Links to Other Online Resources

Group of teenage students

The Alliance has collected numerous links to resources on other Web sites relating to heritage languages. Learn more.

Heritage Voices Logo

NEW! The Alliance has developed the Heritage Voices Collection, an online series designed to allow heritage language speakers and programs to share their unique voices with visitors to our Web site. Learn more.

Research and Resources

Online Academic Articles

Arabic Language Teaching in the United States
Sally Morrison, ERIC/CLL Language Link, June 2003

In 2000, languages of the Middle East made up only 2% of all foreign language classes offered in the United States: 1.3% Hebrew and .5% Arabic (Cumming, 2001). Since the terrorist attacks of September 11, 2001, and the FBI’s urgent call for Arabic, Pashto, and Farsi translators, interest in the teaching and learning of these languages has increased dramatically. This article looks at the state of Arabic language teaching in the United States today and describes some of the challenges specific to Arabic teaching and learning faced by teachers and students.

Are We Wasting Our Nation's Language Resources? Heritage Languages in America
Kathleen Marcos, ERIC/CLL Language Link, October 1999

Engaging Critical Pedagogy: Spanish for Native Speakers
Jennifer Leeman, Foreign Language Annals, Spring 2005: Volume 38, No. 1

Foreign Language Anxiety and Heritage Students of Spanish:
A Quantitative Study

Michael Tallon, Foreign Language Annals,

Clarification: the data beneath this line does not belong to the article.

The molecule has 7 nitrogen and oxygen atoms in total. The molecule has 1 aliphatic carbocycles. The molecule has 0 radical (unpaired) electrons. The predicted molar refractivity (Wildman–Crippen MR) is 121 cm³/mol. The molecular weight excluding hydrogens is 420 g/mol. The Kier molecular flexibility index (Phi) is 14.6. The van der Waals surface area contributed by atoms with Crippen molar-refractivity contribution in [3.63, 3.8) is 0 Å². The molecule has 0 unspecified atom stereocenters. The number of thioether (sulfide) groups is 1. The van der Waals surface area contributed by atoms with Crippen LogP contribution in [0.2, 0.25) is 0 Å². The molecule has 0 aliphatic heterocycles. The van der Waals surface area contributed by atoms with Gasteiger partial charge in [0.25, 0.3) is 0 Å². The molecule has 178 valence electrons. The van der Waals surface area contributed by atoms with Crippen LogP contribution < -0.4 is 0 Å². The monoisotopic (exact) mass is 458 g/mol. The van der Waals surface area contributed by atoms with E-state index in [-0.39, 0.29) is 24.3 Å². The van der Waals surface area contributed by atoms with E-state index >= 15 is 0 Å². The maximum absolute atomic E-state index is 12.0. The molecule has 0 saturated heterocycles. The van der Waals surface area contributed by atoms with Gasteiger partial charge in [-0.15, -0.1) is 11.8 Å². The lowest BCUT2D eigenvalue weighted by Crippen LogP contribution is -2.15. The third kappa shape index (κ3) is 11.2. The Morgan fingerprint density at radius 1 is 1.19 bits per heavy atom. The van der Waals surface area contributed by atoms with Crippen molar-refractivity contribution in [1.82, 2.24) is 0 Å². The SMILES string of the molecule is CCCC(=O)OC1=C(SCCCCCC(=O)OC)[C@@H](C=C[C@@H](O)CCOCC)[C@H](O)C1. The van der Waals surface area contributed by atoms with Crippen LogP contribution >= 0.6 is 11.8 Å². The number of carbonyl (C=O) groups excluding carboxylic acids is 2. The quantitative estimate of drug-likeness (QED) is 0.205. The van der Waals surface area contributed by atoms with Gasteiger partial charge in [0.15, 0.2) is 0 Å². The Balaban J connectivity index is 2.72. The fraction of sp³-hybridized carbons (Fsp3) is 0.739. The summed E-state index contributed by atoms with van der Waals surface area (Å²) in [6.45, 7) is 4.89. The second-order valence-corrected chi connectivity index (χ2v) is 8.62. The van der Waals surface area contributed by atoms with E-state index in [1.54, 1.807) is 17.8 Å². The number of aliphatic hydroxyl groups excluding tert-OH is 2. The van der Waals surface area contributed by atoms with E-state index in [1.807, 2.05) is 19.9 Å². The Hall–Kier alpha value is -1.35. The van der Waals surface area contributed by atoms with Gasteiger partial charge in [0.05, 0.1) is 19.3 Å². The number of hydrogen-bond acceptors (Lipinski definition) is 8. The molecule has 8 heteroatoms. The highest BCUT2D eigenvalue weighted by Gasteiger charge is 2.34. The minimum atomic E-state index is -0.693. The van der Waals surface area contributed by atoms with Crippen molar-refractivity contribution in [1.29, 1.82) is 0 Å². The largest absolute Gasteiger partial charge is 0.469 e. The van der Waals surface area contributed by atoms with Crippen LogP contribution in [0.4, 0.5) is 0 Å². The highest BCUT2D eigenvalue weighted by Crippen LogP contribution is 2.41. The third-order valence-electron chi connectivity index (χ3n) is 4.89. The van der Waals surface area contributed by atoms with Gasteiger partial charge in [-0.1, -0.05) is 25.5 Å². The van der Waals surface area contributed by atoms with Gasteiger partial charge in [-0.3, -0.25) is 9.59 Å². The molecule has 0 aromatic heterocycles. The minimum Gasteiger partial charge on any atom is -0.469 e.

Spring 2009: Vol. 42, No. 1

This article describes an in-depth study on the anxiety levels of heritage speakers of Spanish in the foreign language classroom.  Classes ranging from Elementary Spanish to Spanish for Health Professionals are studied.  The study focuses mainly on college-age participants and uses the Foreign Language Classroom Anxiety Scale (FLCAS) as the evaluative benchmark.  Results show clear differences between anxiety levels of traditional foreign language learners and heritage learners.  This analysis may lead to implications for the language teacher and may alter lesson plans to better interest and engage heritage students.  Teachers may find this study quite useful in the classroom as the analysis offers suggestions for alleviating stress in the classroom for both groups of learners, such as cutting down on high-stress activities like speaking in front of the class or writing work on the board.
Heritage Language Learners in First-Year Foreign Language Courses: A Report of General Data Across Learner Subtypes
Rachel Reynolds, Kathryn Howard, Julia Deak
Foreign Language Annals, Summer 2009: Volume 42, No. 2
This article describes a comprehensive study of college-level students in foreign language classes.  The study explores speakers’ motivations to study a language, expectations for classes, and desires for future courses.  Students were separated by heritage status— narrow heritage language learner (HLL), broad HLL, and non-HLL. Distinct gaps are seen between those with family ties and those without them.  Additionally, marked differences are seen between elective learners (those who chose to learn a language voluntarily) and circumstantial learners (those forced by environment to learn a language).  This study may be of interest to those seeking to design curricula for a unique group— HLL, elective learner, or circumstantial learner—as participants’ varied course desires and expectations are enumerated.  A course may be designed slightly differently depending on student make-up so as to better interest and engage students.

Heritage Language Research Priorities Conference ReportPDF logo
The UCLA Steering Committe, September, 2000

Innovative language education programmes for heritage language students: The special case of Puerto Ricans?
G. Richard Tucker. (2005). International Journal of Bilingual Education and Bilingualism, 8, 2 (188-195).